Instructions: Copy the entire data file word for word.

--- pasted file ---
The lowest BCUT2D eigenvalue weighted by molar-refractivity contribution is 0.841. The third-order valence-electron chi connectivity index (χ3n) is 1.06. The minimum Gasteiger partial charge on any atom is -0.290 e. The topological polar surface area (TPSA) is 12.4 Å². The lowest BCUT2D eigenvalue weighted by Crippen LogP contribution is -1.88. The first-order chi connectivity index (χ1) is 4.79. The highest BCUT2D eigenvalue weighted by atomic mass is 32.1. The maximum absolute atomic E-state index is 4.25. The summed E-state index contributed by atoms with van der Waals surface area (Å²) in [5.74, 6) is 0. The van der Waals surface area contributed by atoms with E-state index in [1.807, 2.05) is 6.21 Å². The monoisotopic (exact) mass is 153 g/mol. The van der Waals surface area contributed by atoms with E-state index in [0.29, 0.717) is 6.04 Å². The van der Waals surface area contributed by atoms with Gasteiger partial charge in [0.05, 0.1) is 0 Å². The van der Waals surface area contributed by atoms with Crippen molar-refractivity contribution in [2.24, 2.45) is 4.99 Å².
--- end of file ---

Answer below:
The lowest BCUT2D eigenvalue weighted by molar-refractivity contribution is 0.841. The third-order valence-electron chi connectivity index (χ3n) is 1.06. The minimum Gasteiger partial charge on any atom is -0.290 e. The topological polar surface area (TPSA) is 12.4 Å². The lowest BCUT2D eigenvalue weighted by Crippen LogP contribution is -1.88. The first-order chi connectivity index (χ1) is 4.79. The highest BCUT2D eigenvalue weighted by atomic mass is 32.1. The maximum absolute atomic E-state index is 4.25. The summed E-state index contributed by atoms with van der Waals surface area (Å²) in [5.74, 6) is 0. The van der Waals surface area contributed by atoms with E-state index in [1.807, 2.05) is 6.21 Å². The monoisotopic (exact) mass is 153 g/mol. The van der Waals surface area contributed by atoms with E-state index in [0.29, 0.717) is 6.04 Å². The van der Waals surface area contributed by atoms with Gasteiger partial charge in [0.05, 0.1) is 0 Å². The van der Waals surface area contributed by atoms with Crippen molar-refractivity contribution in [2.24, 2.45) is 4.99 Å².